What makes a good trainee solicitor?

We speak to the graduate recruitment partner at leading international law firm Ashurst and ask him about the skills graduates need to succeed

You may be wondering whether commercial law is the right career choice for you. Often, the first thing to determine is whether the profession is a good match for your personality and skill set.

We asked Hammad Akhtar, graduate recruitment partner at leading international law firm Ashurst, for his opinion on the skills all potential lawyers should have in their locker.

An analytical mind

“Evidence of strong analytical skills is one of the first things we look for in potential trainees.

“A lot of the advisory work that we do for clients requires a capacity to break down a problem into its smaller, component parts. This means being able to look at a situation and quickly identify the most important elements that need addressing. 

“One recent case involved me leading a team that included an associate and a trainee. Following the initial brief with the client the trainee was tasked with undertaking the research required to gain a better understanding of the issue at hand.

“The trainee's research clarified the most important elements of the case that warranted our attention, so in effect our whole approach to the issue was initiated by the trainee and ended up shaping the advice that we delivered to the client.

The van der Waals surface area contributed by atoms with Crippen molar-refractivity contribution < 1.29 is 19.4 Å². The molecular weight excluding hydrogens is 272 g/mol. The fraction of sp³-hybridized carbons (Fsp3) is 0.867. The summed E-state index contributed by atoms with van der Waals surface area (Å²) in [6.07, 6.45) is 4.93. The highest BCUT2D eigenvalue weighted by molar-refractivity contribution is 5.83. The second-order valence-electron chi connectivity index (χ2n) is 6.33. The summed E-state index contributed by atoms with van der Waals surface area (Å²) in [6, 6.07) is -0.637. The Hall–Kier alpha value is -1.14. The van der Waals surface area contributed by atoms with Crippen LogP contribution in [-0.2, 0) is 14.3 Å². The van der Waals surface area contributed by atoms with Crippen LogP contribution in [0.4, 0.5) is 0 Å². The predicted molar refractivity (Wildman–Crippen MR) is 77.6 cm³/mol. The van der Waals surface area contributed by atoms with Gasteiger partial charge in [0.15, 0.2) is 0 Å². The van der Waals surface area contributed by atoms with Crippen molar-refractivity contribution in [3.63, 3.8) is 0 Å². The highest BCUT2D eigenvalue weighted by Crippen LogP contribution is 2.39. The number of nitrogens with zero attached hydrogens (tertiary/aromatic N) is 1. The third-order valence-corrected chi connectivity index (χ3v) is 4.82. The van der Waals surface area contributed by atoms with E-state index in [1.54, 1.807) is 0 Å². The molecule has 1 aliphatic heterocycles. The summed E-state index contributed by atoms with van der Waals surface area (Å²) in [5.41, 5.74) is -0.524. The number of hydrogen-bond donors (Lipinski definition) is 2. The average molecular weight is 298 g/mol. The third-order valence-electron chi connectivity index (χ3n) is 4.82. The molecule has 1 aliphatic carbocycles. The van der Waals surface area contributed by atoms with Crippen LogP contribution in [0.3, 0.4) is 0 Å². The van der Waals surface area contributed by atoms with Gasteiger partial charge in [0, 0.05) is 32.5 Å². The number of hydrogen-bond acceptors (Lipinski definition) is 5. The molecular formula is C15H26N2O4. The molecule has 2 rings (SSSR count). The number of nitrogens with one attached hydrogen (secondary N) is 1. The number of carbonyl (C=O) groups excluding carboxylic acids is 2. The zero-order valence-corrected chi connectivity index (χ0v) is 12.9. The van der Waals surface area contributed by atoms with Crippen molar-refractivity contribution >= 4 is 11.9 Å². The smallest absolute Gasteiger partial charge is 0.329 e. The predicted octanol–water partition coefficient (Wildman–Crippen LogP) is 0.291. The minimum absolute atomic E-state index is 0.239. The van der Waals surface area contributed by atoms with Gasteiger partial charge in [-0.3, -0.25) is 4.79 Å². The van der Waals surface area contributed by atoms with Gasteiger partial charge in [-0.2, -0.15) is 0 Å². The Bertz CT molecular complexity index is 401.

“While many trainees have had the opportunity to develop their analytical skills at school or university, we help them to develop such skills through a combination of formal training and on-the-job experience.”


Ashurst are currently recruiting for training contracts, find out more and apply on their graduate site.


Good interpersonal skills

“Interpersonal skills and the ability to communicate well are important for a number of reasons. First, it’s worth remembering that the practice of commercial law is a client-facing service business. Lawyers at all levels need to be excellent at communicating both verbally and in writing with people from a wide range of backgrounds and industries.

“From day one, trainees should look to develop good relationships with their clients. On a recent project my trainee the first point of contact on a key transaction workstream. She dealt with it fantastically. She fronted all of contact with our client on this particular workstream.

“Second, like other commercial law firms, we tend to approach client work in teams. Like other members of our teams, trainees must be able to work well with individuals across different offices and practices over a sustained period.

“While most trainees who join us are already very good when speaking to people in one-on-one situations, we can usually help them to further improve their communication and interpersonal skills. For example, we provide skills based training on  giving presentations and communicating in groups.”

Commercial instinct